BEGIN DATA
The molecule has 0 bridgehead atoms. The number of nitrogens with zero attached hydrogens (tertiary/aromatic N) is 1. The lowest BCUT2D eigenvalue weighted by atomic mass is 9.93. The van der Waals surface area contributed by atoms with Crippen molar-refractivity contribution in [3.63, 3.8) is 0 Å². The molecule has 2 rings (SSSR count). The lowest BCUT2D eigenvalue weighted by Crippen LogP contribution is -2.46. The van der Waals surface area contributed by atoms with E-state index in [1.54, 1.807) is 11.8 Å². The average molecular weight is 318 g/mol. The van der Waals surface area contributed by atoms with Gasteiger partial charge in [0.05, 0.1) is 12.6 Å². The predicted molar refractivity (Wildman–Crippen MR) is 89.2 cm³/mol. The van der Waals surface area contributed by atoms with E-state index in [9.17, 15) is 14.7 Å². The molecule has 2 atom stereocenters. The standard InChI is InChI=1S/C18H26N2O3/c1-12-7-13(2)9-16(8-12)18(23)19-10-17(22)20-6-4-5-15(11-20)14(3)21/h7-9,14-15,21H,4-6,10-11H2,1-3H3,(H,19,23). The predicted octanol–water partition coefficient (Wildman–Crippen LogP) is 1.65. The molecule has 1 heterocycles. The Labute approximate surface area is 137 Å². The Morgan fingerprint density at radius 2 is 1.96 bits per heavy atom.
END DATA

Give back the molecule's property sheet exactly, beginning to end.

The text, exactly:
The molecule has 0 bridgehead atoms. The number of nitrogens with zero attached hydrogens (tertiary/aromatic N) is 1. The lowest BCUT2D eigenvalue weighted by atomic mass is 9.93. The van der Waals surface area contributed by atoms with Crippen molar-refractivity contribution in [3.63, 3.8) is 0 Å². The molecule has 2 rings (SSSR count). The lowest BCUT2D eigenvalue weighted by Crippen LogP contribution is -2.46. The van der Waals surface area contributed by atoms with E-state index in [1.54, 1.807) is 11.8 Å². The average molecular weight is 318 g/mol. The van der Waals surface area contributed by atoms with Gasteiger partial charge in [0.05, 0.1) is 12.6 Å². The predicted molar refractivity (Wildman–Crippen MR) is 89.2 cm³/mol. The van der Waals surface area contributed by atoms with E-state index in [9.17, 15) is 14.7 Å². The molecule has 2 atom stereocenters. The standard InChI is InChI=1S/C18H26N2O3/c1-12-7-13(2)9-16(8-12)18(23)19-10-17(22)20-6-4-5-15(11-20)14(3)21/h7-9,14-15,21H,4-6,10-11H2,1-3H3,(H,19,23). The predicted octanol–water partition coefficient (Wildman–Crippen LogP) is 1.65. The molecule has 1 heterocycles. The Labute approximate surface area is 137 Å². The Morgan fingerprint density at radius 2 is 1.96 bits per heavy atom.